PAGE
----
Haiti Reconstruction

Rebuilding Haiti must start from the ground up, with agricultural education

Pigeon Peas / inter-cropping

Alley farming plants that need the least cultivating is the best way to go!

Pigeon Peas are a most versatile Permaculture crop.

The botanical name for pigeon peas is Cajanus cajan. It is known in Haiti as pwadibwa or pwa kongoPrimor the variety Agronomists Joel Ducasse and Ketty Paquiot are multiplying in Arcahaie, Haiti was developed by IDIAF in the Dominican Republic.  This plant will only have to be replanted every two years to produce to its capacity.  To obtain seed contact Joel Ducasse at biorsa@yahoo.com or call 509-3816-7675 in Haiti.

It produces peas within 4 months, can be trimmed giving great mulch after cropping, and then will produce more peas.

It has at least three times the yield of other local varieties. It is a lower growing variety that produces more seed and less stem. 1 hectare can plant 50 hectares.  

This is a mountain variety and will not only grow perfectly between the vetiver rows but can be inter-cropped with pitimi (grain sorghum).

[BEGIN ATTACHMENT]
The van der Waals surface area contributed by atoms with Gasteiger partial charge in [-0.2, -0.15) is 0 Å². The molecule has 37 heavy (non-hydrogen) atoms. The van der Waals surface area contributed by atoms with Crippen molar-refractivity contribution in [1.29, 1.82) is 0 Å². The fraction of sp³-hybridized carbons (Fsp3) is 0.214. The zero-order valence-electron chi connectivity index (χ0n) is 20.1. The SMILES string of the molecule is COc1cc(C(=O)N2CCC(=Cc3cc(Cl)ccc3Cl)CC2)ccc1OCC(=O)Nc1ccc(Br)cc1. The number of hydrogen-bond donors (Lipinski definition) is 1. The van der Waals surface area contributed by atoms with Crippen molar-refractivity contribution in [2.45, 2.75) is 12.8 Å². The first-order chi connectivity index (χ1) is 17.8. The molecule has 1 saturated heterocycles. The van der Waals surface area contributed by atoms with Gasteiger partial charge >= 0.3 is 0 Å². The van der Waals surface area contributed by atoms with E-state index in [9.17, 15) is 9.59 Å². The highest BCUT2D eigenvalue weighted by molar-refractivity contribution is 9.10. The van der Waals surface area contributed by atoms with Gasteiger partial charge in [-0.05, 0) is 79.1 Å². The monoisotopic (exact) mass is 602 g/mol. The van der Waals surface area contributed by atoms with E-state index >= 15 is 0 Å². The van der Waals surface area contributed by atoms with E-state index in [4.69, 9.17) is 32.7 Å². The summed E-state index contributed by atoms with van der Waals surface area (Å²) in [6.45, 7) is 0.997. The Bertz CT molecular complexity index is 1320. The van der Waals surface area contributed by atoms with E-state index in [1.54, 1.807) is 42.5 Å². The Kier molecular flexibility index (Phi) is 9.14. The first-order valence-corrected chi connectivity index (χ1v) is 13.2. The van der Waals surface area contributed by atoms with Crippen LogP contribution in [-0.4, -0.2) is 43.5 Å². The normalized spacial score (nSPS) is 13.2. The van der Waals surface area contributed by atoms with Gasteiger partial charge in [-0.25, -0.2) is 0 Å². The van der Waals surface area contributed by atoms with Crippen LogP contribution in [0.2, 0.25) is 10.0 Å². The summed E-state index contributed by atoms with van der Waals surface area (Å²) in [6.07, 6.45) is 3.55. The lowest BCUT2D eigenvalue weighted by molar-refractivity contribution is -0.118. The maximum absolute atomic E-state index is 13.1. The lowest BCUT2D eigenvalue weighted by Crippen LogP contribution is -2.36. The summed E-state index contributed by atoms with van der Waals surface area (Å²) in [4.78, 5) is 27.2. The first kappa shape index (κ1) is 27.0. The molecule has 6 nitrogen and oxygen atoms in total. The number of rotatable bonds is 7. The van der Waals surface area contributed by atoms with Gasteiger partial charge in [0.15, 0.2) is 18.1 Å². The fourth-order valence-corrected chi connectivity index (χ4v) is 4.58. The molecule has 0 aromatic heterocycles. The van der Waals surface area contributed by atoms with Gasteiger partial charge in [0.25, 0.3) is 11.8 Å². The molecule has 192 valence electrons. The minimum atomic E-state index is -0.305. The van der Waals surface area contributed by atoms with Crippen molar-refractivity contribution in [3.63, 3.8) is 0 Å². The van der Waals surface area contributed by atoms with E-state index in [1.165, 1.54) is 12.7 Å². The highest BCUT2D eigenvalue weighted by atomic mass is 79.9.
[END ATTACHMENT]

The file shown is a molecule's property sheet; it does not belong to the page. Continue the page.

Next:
Alley farming between vetiver rows with mayi (corn) is possible as long as you do not crowd out the vetiver.

Joel is also multiplying a sweet sorghum ( pitimi )  that will continue to grow back from the roots when chopped off after harvesting to prevent erosion.

  Pigeon peas also can be planted with bannann (plantains) or fig (bananas) which also need a lot of nitrogen.

Here is a recent picture of pigeon peas and plantains which are thriving well together getting way more food from both in the same area.


Comment by Robert Fairchild on October 28, 2012 at 10:01am

Pigeon pea stalks make excellent fuel for improved cookstoves, whether rocket stoves or gasifier stoves. This combination has worked well in Malawi:

http://www.fao.org/bioenergy/31531-04f3908fc8f82ffc9a978592fc3bf1fa...

and could be duplicated in Haiti.

Comment by Mike Mahowald on October 28, 2012 at 12:40pm

yes we uses the dry stalks in Arcahaie and they started easy and worked well, but they are not really dense so have to be chopped pretty small and used in longer stoves to get over an hour of burn time.

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